So, a week or so ago… I got an email from somebody asking me if I’d be interested in partaking in a research study that’s being done in an effort to rid people of their cat allergies. Since my skin reactions are so bad, I was definitely interested. I told them that as long as nothing in the study involved anything else I’m allergic to (such as chemicals) then I was game. I directed the person I spoke with to my list of allergies. She came back saying that I’m not an eligible candidate because I have seasonal allergies. Womp, womp. Seasonal allergies are really common, so it’s too bad that anybody with them can’t participate.
Anyways, not everybody HAS seasonal allergies, so I figured I’d pass along the information to you anyways – just in case you can use it!
Here ya go:
Cold Temperatures Force Pets Inside, Exacerbate Issues for Allergy Sufferers
New Study Underway Could Offer Hope for Cat Allergy Sufferers who don’t Find Relief from Current Treatments
With record cold temperatures hitting North America this winter, many people and their pets are stuck indoors for long periods of time. For the millions of Americans allergic to their cats, this can lead to intensified symptoms like sneezing, coughing, itchy eyes and runny or blocked nose.
Doctors are seeking eligible volunteers for a major clinical research study evaluating an investigational cat allergy medicine to determine whether it can help reduce symptoms for a sustained period with a relatively short course of treatment. The CATALYST study (www.thecatallergystudy.com) is a Phase 3 clinical research study, meaning that the investigational medicine has been found in previous, smaller studies to be sufficiently safe and well-tolerated in people suffering from cat allergy to justify a larger clinical trial.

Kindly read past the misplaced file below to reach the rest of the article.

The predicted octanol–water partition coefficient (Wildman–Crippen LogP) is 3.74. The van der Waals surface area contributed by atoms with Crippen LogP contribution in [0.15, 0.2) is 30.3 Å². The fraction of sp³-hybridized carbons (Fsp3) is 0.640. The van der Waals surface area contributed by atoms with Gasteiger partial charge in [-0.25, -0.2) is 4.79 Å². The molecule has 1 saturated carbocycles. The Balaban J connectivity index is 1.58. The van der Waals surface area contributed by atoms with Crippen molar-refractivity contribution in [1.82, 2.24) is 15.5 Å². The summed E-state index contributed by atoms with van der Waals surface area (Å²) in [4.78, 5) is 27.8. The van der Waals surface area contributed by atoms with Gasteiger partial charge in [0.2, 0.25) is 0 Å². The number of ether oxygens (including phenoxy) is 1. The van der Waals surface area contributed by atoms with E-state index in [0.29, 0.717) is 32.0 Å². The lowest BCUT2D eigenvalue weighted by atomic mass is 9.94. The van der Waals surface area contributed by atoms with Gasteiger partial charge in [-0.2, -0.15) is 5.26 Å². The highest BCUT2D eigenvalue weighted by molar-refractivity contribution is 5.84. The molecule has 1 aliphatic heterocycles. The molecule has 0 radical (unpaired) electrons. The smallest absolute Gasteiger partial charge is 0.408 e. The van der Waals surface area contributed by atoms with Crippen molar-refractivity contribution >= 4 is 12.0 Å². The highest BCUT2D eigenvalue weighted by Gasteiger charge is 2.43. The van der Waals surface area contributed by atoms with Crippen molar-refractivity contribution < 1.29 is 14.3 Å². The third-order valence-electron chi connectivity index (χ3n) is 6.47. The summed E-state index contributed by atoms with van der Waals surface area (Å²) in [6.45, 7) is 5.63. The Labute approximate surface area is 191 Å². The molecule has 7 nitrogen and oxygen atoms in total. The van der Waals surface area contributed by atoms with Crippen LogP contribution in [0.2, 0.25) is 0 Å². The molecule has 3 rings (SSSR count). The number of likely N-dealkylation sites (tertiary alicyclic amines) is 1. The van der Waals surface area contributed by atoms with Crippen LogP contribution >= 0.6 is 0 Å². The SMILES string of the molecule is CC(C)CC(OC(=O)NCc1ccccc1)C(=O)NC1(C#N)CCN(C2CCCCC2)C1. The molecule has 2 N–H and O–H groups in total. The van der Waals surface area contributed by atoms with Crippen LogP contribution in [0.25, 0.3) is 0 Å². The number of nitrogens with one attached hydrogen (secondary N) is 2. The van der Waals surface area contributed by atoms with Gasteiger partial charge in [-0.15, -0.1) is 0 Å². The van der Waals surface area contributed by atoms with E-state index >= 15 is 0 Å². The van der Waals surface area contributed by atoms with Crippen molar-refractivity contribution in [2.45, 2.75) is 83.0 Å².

It is estimated that one-quarter of the population may suffer from cat allergyAmerican College of Allergy, Asthma and Immunology (http://www.acaai.org/allergist/allergies/Types/pet-allergies/Pages/cat-allergy.aspx) , a common and year-long condition in which exposure to cat allergens such as dander (shedding skin cells) provoke unpleasant and often disruptive symptoms. There are 77 sites across the United States and Canada participating in CATALYST, which is designed to determine whether the investigational medicine can effectively treat the symptoms of moderate to severe cat allergy with people who live with cats and have been diagnosed with the condition for at least two years.
Many people with cat allergies try managing their symptoms with prescription and over-the-counter medicines, including antihistamines, nasal corticosteroids and decongestants. Sufferers with moderate to severe cat allergy may undergo a series of allergy shots, also known as allergen immunotherapy, which works by trying to teach the immune system to tolerate cat allergens rather than fight them. Allergen immunotherapy typically begins with once- or twice-weekly injections for several months and gradually tapers in frequency to once monthly, but for as long as 3-5 years. Currently available treatment options are associated with poor patient compliance and high potential for side-effects.
In the CATALYST study, researchers are investigating a different approach to allergen immunotherapy to determine whether the investigational medicine can provide sustained allergen tolerance and corresponding symptom relief over an extended period with only four or eight doses of immunotherapy.
To potentially qualify for the CATALYST Study, participants must be between the ages of 12 and 65, have a cat at home and have been diagnosed with cat allergy for at least two years. Participation does not require insurance, and participants will receive all study exams and medication at no cost. Compensation for time and travel may also be provided. To find out if you qualify, please visit www.thecatallergystudy.com or call 1-844-CAT-STUDY.
Let me know if you try it out!